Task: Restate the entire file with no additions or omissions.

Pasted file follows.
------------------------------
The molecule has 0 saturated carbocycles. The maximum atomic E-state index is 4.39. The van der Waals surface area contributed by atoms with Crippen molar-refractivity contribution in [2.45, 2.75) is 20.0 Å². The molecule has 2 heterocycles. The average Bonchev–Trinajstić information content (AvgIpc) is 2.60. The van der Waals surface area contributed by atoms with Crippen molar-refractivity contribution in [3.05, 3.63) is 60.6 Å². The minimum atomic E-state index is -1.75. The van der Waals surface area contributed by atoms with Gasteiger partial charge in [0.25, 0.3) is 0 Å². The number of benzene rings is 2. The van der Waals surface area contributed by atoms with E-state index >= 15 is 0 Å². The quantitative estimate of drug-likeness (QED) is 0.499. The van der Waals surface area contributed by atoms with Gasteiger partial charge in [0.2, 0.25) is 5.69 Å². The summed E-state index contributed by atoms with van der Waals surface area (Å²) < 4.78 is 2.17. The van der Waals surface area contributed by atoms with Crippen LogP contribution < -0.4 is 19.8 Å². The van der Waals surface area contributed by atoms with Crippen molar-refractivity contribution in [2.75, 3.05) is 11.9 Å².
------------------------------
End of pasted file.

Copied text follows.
The molecule has 0 saturated carbocycles. The maximum atomic E-state index is 4.39. The van der Waals surface area contributed by atoms with Crippen molar-refractivity contribution in [2.45, 2.75) is 20.0 Å². The molecule has 2 heterocycles. The average Bonchev–Trinajstić information content (AvgIpc) is 2.60. The van der Waals surface area contributed by atoms with Crippen molar-refractivity contribution in [3.05, 3.63) is 60.6 Å². The minimum atomic E-state index is -1.75. The van der Waals surface area contributed by atoms with Gasteiger partial charge in [0.25, 0.3) is 0 Å². The number of benzene rings is 2. The van der Waals surface area contributed by atoms with E-state index >= 15 is 0 Å². The quantitative estimate of drug-likeness (QED) is 0.499. The van der Waals surface area contributed by atoms with Gasteiger partial charge in [0.2, 0.25) is 5.69 Å². The summed E-state index contributed by atoms with van der Waals surface area (Å²) < 4.78 is 2.17. The van der Waals surface area contributed by atoms with Crippen LogP contribution < -0.4 is 19.8 Å². The van der Waals surface area contributed by atoms with Crippen molar-refractivity contribution in [2.75, 3.05) is 11.9 Å².